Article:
Written by: Abier Hamami. RPH. CPHQ
FOCUS - PDCA is an extension of the Plan, Do, Check, Act (PDCA) cycle sometimes called the Deming or Shewhart cycle. During the 1980s, the Hospital Corporation of America (HCA, now part of Columbia Health Care Corporation) incorporated Deming’s concepts into its FOCUS-PDCA model, providing the healthcare industry with a common language and framework for CQI.
How the model is used
FOCUS-PDCA is an acronym that describes the basic components of the performance improvement process. It includes the following steps:
Find an opportunity to improve
This could be determined by variation in data collection on key indicators and measures, or sentinel events, and morbidity & mortality reviews.
Organize a team who understands the process
The team consists of people directly involved in the process being improved.
Clarify the current knowledge of the process
Collect data regarding the process using a run chart or pareto chart, or brainstorm and complete a flow diagram of what is the current procedure, and determine where the defects are.
Understand the cause of process variation
Use a cause and effect diagram to know why isn’t the process working effectively.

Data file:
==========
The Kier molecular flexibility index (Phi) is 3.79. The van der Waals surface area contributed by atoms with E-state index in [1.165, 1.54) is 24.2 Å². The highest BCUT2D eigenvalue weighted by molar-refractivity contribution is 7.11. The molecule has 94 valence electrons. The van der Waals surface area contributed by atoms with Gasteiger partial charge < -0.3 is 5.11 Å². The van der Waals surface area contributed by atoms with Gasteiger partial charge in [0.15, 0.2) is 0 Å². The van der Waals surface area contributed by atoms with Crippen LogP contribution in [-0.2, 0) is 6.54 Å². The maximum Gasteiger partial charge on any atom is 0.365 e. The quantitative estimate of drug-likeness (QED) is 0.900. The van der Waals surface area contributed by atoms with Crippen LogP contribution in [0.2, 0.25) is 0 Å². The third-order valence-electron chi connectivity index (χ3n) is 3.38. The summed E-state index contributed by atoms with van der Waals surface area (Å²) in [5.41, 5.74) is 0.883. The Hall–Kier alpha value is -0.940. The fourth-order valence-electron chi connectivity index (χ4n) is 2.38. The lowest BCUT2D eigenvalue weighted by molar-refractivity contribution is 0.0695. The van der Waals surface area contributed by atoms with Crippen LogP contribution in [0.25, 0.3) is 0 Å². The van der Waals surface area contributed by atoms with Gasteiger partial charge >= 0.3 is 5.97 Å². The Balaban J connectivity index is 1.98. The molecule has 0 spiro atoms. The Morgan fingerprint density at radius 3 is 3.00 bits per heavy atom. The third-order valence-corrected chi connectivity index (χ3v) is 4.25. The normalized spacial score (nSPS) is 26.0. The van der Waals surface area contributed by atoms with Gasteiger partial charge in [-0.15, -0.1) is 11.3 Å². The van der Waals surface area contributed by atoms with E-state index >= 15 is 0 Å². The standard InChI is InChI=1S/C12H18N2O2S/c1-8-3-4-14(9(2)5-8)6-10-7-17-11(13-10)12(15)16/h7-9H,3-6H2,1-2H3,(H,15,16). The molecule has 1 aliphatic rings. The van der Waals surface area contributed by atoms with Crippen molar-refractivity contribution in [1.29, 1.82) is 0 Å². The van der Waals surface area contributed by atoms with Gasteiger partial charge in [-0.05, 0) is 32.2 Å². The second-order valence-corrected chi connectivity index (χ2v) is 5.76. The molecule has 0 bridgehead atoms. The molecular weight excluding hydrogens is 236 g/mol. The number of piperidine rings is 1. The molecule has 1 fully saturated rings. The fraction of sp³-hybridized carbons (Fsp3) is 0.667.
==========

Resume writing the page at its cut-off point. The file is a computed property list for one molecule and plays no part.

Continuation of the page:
Select the process improvement
The team selects the most appropriate solution keeping in mind the cost and difficulty of implementation.
Plan the improvement
Develop an action plan for how the process will be improved. Also data collection for monitoring the improvement and change is planned at this stage.
Do the improvement
Implement the improvement and change first as a pilot on small scale.
Check the results
Evaluate the effect of the improvement and change through data collection and comparison with baseline data or data collected prior to the improvement.
Act to hold the gain
Do whatever is necessary to maintain the improvement, as education and training, policies development, and share lessons learned.
Guidelines for using FOCUS-PDCA:
· If a problem analysis is needed,
· If a task at hand is either new or unique. A routine task normally doesn't warrant a PDCA unless a major new factor is introduced,
· If uncertainty exists in a proposed implementation plan for either something new or for correcting something already in place,
· If the implementation plan should have sufficient complexity. If the corrective steps were clear then PDCA would be a wasted effort,
· If measurement is needed,
· If stakes of failure are potentially high,
· If efficiency of the implementation must be critical.
· Walgreens Health Initiatives. FOCUS-PDCA Evolving from Fire Fighting to Problem Solving. Mary Anne Adler, MHA, RRT https://webapp.walgreens.com/cePharmacy/programsHTML/FOCUS.html
· Janet A.Brown, Performance Improvement. The Healthcare Quality Handbook. 2002